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One of the world's rarest plants is blooming again in a secret UK location |  Enjoying nature

One of the world's rarest plants is blooming again in a secret UK location | Enjoying nature

Cotoneaster cambricus was once on the brink of extinction, with only six specimens left in the wild. iNaturalist / Matthew Jones / Creative Commons

One of the rarest plants in the world, the Cotoneaster cambricus30 specimens were successfully reintroduced into the wild at a secret location, increasing the number of living specimens of the species to 110 in the world. Plants growing on cliffs in North Wales were once on the brink of extinction. Six known individuals live in the wild.

A Cotoneaster cambricus It was abundant in the 18th century, but led to overgrazing of sheep, goats and cattle in its natural habitat. Chester Zoo in the United Kingdom started a successful attempt to raise the species in a nursery.

Members of Chester Zoo in the United Kingdom cultivate rare species in a vivarium – Photo: Chester Zoo / Disclosure

“To see our team grow these plants from cuttings, and years later, finally return to the wild, giving hope to these species, is a remarkable feeling. We are delighted to be a part of this important, collaborative effort. Cotoneaster cambricusFrom that One of the rarest plants in the world“, he said Richard HewittFor Nursery Group Manager, website IFL Science.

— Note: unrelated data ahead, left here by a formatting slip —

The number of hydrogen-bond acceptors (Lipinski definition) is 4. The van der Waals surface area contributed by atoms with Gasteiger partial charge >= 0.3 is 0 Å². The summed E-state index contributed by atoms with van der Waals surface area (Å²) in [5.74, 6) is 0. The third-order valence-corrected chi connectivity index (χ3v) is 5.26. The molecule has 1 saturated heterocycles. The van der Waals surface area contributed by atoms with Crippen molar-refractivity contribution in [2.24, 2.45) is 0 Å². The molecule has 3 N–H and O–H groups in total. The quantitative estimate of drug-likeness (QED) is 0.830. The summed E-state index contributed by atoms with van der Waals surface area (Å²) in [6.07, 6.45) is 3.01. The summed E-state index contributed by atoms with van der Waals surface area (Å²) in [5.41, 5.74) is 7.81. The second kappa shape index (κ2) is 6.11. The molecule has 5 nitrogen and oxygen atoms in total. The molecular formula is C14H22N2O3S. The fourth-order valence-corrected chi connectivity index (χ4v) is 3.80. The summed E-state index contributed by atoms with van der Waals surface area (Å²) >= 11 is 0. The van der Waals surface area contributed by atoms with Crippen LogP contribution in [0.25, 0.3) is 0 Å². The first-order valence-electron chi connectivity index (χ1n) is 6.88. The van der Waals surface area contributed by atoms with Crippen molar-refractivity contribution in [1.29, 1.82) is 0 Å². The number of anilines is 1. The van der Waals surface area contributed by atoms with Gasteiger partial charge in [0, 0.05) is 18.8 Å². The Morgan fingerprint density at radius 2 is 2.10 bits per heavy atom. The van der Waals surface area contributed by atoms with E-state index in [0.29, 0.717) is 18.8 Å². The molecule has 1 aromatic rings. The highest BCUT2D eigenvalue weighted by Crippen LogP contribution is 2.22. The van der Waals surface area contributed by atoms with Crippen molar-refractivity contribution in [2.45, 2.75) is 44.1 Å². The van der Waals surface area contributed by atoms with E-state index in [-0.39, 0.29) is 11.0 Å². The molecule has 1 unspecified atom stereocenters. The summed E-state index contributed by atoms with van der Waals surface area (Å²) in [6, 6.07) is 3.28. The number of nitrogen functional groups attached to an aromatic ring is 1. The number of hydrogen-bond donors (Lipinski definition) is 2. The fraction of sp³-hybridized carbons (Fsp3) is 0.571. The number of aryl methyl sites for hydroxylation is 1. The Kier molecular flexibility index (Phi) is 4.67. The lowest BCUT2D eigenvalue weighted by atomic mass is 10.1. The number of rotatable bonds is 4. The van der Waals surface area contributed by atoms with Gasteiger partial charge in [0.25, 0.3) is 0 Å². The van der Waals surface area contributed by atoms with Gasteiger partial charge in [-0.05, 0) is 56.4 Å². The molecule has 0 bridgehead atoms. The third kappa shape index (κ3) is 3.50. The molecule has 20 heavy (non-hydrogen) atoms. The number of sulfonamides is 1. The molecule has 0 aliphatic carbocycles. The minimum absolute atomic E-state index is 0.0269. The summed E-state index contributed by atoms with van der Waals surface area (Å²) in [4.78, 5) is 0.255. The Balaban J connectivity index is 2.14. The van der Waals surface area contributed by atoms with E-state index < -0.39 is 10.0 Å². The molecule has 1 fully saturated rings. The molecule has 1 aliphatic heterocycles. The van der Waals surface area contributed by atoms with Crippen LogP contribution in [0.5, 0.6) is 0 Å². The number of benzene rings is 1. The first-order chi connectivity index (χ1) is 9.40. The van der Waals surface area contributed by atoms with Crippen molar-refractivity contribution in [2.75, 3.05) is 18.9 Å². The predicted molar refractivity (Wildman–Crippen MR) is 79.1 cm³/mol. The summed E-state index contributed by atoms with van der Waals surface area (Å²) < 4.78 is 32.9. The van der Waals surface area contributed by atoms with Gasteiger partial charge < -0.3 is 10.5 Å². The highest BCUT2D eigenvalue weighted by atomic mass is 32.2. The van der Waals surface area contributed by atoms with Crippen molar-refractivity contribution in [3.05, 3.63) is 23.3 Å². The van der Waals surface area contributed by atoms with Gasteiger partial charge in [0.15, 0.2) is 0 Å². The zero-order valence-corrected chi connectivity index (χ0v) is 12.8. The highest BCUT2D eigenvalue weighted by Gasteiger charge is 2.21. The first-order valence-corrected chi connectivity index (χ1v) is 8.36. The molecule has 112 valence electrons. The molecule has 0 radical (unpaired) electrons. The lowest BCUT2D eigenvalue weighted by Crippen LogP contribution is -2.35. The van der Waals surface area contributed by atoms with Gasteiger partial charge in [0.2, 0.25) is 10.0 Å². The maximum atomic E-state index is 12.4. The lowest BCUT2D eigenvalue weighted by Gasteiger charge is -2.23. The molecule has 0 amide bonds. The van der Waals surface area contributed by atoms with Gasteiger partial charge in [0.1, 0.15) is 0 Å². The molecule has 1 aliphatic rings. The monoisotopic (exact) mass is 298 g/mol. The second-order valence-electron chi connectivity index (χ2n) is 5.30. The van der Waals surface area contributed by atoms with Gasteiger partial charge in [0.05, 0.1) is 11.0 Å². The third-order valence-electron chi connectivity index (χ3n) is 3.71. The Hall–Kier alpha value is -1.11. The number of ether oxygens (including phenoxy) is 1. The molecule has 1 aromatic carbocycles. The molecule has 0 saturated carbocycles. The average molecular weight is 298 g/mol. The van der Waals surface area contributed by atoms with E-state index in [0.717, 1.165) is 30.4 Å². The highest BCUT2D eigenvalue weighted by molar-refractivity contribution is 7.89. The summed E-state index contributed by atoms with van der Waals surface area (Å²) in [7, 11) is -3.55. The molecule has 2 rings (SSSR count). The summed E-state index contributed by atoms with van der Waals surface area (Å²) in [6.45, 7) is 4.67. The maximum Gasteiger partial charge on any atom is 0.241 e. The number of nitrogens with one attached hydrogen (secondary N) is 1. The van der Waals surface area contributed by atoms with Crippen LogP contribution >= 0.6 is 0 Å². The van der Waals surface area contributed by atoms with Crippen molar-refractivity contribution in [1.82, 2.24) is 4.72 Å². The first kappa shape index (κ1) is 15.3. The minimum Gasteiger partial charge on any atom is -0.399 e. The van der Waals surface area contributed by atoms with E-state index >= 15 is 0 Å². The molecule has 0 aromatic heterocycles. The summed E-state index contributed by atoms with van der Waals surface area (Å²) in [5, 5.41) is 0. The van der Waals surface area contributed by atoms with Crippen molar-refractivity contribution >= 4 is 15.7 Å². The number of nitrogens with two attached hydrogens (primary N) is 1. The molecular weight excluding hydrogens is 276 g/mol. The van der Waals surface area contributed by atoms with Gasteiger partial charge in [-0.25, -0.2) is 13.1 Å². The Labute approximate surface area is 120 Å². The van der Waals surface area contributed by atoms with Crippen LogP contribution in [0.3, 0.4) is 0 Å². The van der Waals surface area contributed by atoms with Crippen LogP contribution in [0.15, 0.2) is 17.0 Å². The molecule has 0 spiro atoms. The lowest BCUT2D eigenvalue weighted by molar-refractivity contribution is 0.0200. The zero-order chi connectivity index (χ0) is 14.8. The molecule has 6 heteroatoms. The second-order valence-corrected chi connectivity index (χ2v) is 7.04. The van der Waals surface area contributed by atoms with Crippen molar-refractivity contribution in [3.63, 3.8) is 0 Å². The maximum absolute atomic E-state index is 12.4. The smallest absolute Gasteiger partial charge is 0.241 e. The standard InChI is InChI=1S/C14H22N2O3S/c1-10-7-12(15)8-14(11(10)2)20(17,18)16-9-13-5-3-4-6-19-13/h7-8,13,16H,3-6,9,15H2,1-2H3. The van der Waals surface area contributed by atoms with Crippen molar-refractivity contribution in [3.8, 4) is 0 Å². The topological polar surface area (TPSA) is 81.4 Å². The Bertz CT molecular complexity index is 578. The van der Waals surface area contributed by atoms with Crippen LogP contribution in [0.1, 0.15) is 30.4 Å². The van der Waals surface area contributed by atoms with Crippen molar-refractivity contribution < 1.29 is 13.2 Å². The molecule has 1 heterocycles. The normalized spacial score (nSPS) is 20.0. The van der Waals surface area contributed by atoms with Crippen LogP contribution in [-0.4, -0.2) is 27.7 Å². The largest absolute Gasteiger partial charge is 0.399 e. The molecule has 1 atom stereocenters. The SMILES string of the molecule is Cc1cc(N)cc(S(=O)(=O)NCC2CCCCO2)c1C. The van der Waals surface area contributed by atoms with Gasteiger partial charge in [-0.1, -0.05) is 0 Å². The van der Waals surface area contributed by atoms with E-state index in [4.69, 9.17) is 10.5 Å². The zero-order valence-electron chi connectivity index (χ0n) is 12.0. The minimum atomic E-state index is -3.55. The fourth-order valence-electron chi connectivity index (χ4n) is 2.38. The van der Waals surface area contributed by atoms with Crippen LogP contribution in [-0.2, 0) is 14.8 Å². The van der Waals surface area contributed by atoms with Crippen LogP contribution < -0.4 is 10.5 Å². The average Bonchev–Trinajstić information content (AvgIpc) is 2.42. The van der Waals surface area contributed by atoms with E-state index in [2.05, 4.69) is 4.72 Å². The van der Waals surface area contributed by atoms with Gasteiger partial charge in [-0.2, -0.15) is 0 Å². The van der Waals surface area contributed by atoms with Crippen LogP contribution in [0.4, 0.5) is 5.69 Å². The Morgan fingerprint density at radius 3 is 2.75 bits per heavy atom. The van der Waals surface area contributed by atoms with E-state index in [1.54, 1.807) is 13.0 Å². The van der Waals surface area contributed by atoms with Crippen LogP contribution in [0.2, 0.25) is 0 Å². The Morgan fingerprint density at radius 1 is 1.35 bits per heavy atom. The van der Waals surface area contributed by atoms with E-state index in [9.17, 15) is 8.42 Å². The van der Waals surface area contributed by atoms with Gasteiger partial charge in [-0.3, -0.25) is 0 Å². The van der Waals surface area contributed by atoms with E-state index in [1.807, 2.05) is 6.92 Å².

Cotoneaster cambricus was originally cultivated at Chester Zoo in the United Kingdom – Photo: Chester Zoo / Disclosure

30 of the reintroduced specimens were planted with special protection measures to keep them safe from any livestock that might pass by. Their numbers are expected to continue to increase as they begin to flower and grow from seedlings without the risk of plant chewing.

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“Garden of 30 Cotoneaster cambricus “This month's launch is the culmination of 7 years of work between a large group of partner organizations in collecting seeds, testing germination techniques and creating the right conditions for the plants to be reintroduced into their original habitat.” Rosie CressmanSenior Horticultural Technician at Trevorth Botanic Gardens, Bangor University, Wales.

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